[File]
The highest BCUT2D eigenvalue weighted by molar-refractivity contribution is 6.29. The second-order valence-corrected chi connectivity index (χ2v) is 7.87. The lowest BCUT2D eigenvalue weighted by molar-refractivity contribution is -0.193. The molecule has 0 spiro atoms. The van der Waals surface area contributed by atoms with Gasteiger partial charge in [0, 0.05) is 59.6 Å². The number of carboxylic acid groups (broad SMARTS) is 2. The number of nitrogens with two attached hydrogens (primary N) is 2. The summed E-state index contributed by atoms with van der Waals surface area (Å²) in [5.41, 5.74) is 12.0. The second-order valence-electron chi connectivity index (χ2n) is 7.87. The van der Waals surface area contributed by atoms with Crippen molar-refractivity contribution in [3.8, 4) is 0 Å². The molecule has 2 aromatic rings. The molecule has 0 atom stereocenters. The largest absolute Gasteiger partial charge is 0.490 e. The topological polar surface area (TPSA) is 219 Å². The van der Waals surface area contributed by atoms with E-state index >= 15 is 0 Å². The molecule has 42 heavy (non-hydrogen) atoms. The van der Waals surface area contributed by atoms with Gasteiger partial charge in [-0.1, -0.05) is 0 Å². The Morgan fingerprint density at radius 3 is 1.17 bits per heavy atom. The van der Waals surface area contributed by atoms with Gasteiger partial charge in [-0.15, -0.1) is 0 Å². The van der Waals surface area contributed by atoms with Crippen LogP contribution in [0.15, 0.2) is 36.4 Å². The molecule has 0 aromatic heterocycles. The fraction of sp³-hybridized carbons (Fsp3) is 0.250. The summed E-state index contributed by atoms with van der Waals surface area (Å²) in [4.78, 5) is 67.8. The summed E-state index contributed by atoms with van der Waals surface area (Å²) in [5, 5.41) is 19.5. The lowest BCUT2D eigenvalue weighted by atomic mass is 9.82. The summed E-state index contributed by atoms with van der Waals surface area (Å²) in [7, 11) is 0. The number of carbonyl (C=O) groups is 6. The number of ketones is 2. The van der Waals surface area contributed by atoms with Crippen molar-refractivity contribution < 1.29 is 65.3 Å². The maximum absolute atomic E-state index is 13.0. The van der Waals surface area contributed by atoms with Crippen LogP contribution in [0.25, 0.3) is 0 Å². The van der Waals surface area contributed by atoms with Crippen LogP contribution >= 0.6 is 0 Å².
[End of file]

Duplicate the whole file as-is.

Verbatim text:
The highest BCUT2D eigenvalue weighted by molar-refractivity contribution is 6.29. The second-order valence-corrected chi connectivity index (χ2v) is 7.87. The lowest BCUT2D eigenvalue weighted by molar-refractivity contribution is -0.193. The molecule has 0 spiro atoms. The van der Waals surface area contributed by atoms with Gasteiger partial charge in [0, 0.05) is 59.6 Å². The number of carboxylic acid groups (broad SMARTS) is 2. The number of nitrogens with two attached hydrogens (primary N) is 2. The summed E-state index contributed by atoms with van der Waals surface area (Å²) in [5.41, 5.74) is 12.0. The second-order valence-electron chi connectivity index (χ2n) is 7.87. The van der Waals surface area contributed by atoms with Crippen molar-refractivity contribution in [3.8, 4) is 0 Å². The molecule has 2 aromatic rings. The molecule has 0 atom stereocenters. The largest absolute Gasteiger partial charge is 0.490 e. The topological polar surface area (TPSA) is 219 Å². The van der Waals surface area contributed by atoms with E-state index >= 15 is 0 Å². The molecule has 42 heavy (non-hydrogen) atoms. The van der Waals surface area contributed by atoms with Gasteiger partial charge in [-0.1, -0.05) is 0 Å². The Morgan fingerprint density at radius 3 is 1.17 bits per heavy atom. The van der Waals surface area contributed by atoms with Gasteiger partial charge in [-0.15, -0.1) is 0 Å². The van der Waals surface area contributed by atoms with Crippen LogP contribution in [0.15, 0.2) is 36.4 Å². The molecule has 0 aromatic heterocycles. The fraction of sp³-hybridized carbons (Fsp3) is 0.250. The summed E-state index contributed by atoms with van der Waals surface area (Å²) in [4.78, 5) is 67.8. The summed E-state index contributed by atoms with van der Waals surface area (Å²) in [5, 5.41) is 19.5. The lowest BCUT2D eigenvalue weighted by atomic mass is 9.82. The summed E-state index contributed by atoms with van der Waals surface area (Å²) in [7, 11) is 0. The number of carbonyl (C=O) groups is 6. The number of ketones is 2. The van der Waals surface area contributed by atoms with Crippen molar-refractivity contribution < 1.29 is 65.3 Å². The maximum absolute atomic E-state index is 13.0. The van der Waals surface area contributed by atoms with Crippen LogP contribution in [0.25, 0.3) is 0 Å². The van der Waals surface area contributed by atoms with Crippen LogP contribution >= 0.6 is 0 Å².